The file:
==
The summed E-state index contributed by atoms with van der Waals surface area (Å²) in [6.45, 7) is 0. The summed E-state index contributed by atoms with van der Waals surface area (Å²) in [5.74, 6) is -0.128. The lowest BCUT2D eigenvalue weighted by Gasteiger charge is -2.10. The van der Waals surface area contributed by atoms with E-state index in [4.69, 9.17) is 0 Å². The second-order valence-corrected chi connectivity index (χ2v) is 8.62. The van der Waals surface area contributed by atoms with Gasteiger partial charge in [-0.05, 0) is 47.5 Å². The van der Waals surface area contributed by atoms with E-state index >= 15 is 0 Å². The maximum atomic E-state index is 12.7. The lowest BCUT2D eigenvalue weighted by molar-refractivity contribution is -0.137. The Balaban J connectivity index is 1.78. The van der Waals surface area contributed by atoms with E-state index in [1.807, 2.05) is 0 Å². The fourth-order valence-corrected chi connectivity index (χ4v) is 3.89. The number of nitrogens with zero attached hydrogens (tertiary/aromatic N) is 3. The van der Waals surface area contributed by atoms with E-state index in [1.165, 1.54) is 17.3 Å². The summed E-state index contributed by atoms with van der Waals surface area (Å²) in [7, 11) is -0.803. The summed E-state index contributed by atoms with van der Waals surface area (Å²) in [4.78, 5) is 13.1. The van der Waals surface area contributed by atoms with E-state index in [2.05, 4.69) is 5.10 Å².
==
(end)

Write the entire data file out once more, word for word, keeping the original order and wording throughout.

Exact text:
The summed E-state index contributed by atoms with van der Waals surface area (Å²) in [6.45, 7) is 0. The summed E-state index contributed by atoms with van der Waals surface area (Å²) in [5.74, 6) is -0.128. The lowest BCUT2D eigenvalue weighted by Gasteiger charge is -2.10. The van der Waals surface area contributed by atoms with E-state index in [4.69, 9.17) is 0 Å². The second-order valence-corrected chi connectivity index (χ2v) is 8.62. The van der Waals surface area contributed by atoms with Gasteiger partial charge in [-0.05, 0) is 47.5 Å². The van der Waals surface area contributed by atoms with E-state index >= 15 is 0 Å². The maximum atomic E-state index is 12.7. The lowest BCUT2D eigenvalue weighted by molar-refractivity contribution is -0.137. The Balaban J connectivity index is 1.78. The van der Waals surface area contributed by atoms with E-state index in [1.807, 2.05) is 0 Å². The fourth-order valence-corrected chi connectivity index (χ4v) is 3.89. The number of nitrogens with zero attached hydrogens (tertiary/aromatic N) is 3. The van der Waals surface area contributed by atoms with E-state index in [1.165, 1.54) is 17.3 Å². The summed E-state index contributed by atoms with van der Waals surface area (Å²) in [7, 11) is -0.803. The summed E-state index contributed by atoms with van der Waals surface area (Å²) in [4.78, 5) is 13.1. The van der Waals surface area contributed by atoms with E-state index in [2.05, 4.69) is 5.10 Å².